Counties were created by a rural society that looked to government to keep the records straight and the justice swift.
To help counties administer state programs and conduct state courts, the state constitution originally created four elected county officers: the sheriff, the tax commissioner, the clerk of the superior court and the judge of the probate court. In 1868 the state began creating the position of county commissioner to administer the general operations of the county.
For many years counties were governed by a sole commissioner, a practice which continues today in only eight counties and only in Georgia. Over the years the sole commissioner form of government has been replaced by boards of commissioners. As part of general county operations, the BOC must finance county programs and pay the salaries of constitutional officers.
The sheriff enforces the law, maintains peace in the county, and serves as the jailer. In some counties the BOC has established a county police department. The county police may supplement the law enforcement ability of the sheriff, but they do not replace the sheriff.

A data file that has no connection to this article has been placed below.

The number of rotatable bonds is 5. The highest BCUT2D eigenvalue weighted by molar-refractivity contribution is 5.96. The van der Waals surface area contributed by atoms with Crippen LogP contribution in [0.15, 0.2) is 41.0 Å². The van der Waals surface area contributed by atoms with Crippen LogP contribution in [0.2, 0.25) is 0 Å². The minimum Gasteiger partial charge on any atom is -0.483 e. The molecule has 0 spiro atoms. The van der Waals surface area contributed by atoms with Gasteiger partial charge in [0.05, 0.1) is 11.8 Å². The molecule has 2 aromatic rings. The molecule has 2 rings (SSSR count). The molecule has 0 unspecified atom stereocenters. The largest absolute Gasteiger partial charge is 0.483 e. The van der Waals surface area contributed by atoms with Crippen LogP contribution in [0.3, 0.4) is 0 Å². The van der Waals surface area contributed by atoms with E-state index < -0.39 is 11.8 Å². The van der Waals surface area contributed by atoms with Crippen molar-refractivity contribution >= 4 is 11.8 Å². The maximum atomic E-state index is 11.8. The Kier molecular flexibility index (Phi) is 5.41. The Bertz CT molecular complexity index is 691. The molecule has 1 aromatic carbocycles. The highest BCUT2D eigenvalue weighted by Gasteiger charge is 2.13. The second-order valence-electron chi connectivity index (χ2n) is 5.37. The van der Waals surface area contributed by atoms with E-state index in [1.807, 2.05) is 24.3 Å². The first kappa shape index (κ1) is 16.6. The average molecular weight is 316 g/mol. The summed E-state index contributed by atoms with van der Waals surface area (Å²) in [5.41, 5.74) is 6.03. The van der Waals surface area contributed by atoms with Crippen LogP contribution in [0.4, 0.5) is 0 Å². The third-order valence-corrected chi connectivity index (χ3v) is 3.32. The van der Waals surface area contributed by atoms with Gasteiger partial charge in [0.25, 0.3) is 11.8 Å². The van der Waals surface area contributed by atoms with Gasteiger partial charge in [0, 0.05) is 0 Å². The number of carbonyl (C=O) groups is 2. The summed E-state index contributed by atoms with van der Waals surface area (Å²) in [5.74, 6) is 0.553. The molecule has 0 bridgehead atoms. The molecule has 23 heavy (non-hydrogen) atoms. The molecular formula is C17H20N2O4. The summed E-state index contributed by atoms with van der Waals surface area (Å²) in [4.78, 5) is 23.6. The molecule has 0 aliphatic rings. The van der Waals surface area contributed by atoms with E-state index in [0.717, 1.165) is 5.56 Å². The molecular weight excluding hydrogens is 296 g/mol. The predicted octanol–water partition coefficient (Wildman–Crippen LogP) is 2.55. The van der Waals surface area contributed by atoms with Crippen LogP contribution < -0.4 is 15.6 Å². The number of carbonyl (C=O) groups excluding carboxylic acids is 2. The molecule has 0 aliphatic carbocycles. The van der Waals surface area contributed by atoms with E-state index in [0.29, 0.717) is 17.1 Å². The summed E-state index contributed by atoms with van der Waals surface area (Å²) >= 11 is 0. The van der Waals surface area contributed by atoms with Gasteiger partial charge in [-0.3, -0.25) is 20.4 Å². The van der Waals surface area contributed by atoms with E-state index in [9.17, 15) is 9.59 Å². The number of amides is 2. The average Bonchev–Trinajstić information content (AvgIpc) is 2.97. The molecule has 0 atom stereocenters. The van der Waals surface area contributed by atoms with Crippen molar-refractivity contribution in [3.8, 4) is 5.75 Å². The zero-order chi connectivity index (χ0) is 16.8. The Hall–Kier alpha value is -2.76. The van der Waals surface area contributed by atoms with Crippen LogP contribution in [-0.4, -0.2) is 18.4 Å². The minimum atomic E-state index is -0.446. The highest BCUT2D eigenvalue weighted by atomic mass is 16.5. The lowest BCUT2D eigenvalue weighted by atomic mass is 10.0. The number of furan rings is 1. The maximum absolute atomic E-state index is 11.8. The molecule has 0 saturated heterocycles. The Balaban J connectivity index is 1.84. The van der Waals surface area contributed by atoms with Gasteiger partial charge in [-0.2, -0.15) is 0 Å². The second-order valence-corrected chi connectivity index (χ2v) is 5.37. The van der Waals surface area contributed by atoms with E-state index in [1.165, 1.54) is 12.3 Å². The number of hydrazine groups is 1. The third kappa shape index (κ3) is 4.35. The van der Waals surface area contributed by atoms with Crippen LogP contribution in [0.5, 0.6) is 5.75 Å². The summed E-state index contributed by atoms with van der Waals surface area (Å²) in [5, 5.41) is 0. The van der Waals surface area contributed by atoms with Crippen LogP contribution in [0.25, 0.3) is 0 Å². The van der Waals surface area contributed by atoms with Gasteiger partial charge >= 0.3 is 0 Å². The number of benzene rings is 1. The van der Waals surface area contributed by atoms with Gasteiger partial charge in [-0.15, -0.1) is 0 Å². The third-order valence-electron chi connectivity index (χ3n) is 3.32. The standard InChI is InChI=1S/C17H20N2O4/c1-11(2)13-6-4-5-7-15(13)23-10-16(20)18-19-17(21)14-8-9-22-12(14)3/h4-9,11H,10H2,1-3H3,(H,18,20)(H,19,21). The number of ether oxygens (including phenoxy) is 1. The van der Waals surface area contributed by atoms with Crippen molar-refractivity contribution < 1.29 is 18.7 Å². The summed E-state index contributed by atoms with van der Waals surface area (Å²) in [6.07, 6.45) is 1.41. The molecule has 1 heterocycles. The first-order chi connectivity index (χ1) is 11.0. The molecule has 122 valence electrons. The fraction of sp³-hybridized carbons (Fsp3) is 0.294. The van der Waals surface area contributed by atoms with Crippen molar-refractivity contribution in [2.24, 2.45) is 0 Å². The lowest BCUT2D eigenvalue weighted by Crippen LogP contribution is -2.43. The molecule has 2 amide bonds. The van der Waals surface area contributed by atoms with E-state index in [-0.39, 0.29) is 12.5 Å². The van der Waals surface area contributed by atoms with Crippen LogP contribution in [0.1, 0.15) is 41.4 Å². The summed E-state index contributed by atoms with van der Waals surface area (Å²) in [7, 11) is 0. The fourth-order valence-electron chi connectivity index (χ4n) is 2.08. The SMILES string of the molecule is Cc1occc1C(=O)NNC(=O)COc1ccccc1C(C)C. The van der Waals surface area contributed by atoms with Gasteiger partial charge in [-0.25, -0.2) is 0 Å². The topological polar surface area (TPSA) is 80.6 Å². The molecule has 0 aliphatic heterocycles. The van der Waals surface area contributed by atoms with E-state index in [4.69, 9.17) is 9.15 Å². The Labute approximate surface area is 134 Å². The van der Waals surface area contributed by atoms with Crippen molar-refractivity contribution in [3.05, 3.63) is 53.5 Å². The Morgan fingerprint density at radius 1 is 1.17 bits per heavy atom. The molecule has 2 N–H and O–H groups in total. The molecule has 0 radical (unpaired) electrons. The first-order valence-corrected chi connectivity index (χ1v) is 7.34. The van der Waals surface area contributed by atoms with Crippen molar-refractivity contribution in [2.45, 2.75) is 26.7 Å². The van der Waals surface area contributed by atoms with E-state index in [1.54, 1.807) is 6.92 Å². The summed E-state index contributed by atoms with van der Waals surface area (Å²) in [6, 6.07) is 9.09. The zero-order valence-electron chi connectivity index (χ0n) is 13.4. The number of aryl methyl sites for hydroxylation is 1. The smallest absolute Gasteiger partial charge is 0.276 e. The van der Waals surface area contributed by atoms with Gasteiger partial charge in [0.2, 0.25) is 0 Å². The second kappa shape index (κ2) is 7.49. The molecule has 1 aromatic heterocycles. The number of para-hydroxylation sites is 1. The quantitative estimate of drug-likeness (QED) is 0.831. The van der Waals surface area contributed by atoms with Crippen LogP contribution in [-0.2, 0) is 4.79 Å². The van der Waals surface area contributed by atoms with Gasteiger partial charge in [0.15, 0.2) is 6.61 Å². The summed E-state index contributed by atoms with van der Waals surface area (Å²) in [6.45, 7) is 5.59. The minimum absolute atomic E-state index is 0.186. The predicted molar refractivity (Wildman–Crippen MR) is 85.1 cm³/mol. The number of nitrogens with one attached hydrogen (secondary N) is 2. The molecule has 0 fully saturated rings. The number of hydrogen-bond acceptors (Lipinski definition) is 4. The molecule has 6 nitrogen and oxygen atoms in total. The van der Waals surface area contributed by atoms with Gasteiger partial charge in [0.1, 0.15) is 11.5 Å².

The functions of the tax commissioner resemble those of an accountant for the county. He or she receives all tax returns, maintains the county's tax records, and collects and pays tax funds to the state and local governments. To assist the tax commissioner, the BOC in some counties has established a tax assessor's board, an equalization board, and/or a board of appraisers. The purpose of these appointed, not elected, boards is to ensure that everyone pays his or her fair share of taxes.
The clerk of the superior court is the primary record keeper for the county. The clerk maintains all the court records and supervises the registration of property transactions. Each BOC also has its own county clerk, who is responsible for keeping the records for the board.
The judge of the probate court has a broad range of powers, mostly unrelated to criminal matters. He or she oversees matters pertaining to property deeds, marriage licenses, guardianships, and wills; supervises elections; and administers public oaths of office. To assist the judge of the probate court, the state has created a local board of elections in almost every county.
Beyond the powers assigned to the constitutional officers, the BOC is the county governing authority. It has the power to adopt ordinances, resolutions or regulations relating to county property, county affairs and the operation of local government.